I traveled to Orlando this week to visit my mother. I had known that the ‘urban development’ squad had severely affected the area, but it did not prepare me for the barren landscape I encountered. Gone were all the small shops and lunch counters. The streets were now 4-6 lane wide auto mobile conveyor belts with no chance that those ferried would slow down and drop out to frequent local shops on their way in to work and return their McMansions on the outskirts of town. This urban renewal planning fiasco slowly choked the life out of the small towns that developed around Orlando proper over the last century. Everywhere you turned there were empty corner lots, decayed structures boarded up with lease signs and no sign of a heartbeat of what once had been a vibrant small community. Over 50 years of politically based decision and bad planning had reduced once vibrant communities such as Eatonville, Winter Park, Maitland to a shell of their former selves.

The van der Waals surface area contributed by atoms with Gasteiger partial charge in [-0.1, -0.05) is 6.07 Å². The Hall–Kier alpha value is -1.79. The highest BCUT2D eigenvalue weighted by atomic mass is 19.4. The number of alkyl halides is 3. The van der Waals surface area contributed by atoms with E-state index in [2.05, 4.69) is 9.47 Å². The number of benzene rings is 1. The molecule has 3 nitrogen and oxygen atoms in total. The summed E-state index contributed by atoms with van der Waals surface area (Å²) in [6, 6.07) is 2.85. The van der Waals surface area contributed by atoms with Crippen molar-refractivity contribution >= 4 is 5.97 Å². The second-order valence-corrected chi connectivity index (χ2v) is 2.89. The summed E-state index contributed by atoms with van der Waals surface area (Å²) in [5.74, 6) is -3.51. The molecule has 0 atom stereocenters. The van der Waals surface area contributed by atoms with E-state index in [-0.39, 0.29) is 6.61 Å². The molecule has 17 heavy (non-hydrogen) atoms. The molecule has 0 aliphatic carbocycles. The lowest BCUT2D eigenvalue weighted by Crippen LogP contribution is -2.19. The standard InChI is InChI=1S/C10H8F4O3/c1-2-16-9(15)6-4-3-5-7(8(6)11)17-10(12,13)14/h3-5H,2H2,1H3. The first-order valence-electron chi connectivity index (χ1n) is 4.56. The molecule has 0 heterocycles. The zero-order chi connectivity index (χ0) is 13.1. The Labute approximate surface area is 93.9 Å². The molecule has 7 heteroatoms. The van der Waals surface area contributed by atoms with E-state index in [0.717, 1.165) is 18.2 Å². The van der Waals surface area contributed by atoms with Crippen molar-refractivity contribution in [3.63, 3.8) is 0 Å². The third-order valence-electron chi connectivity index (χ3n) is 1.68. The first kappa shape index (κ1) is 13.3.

As I drove (there is no way you could get out and walk) through these communities it was not hard to be overrun with a feeling of tiredness and despair evident the recent attempts to reconstruct what was left of these towns. One word came to mind – Disneyfication – an attempt to reconstruct these run down communities into a cookie cutter facsímile of the Disney pseudo-utopian Celebration City. There is no sense of the lived in by the living in and around the reconstructed streets.
Later, as I sat in my mother’s house I started to think about the contrast between the city I grew up in and the city I am going to see grow up in Abu Dhabi, Masdar City. A gruesome, tortured urbanization compared to a well thought out urban space that reinforces a dense population and community space. A city developed by Sir Norman Foster on the combination of the Arab understanding of physical and social structure wrapped in 21st century construction materials and technology. A place purposely built for human inhabitants to move around and interact free of metalic machines grumbling along concrete superhighways.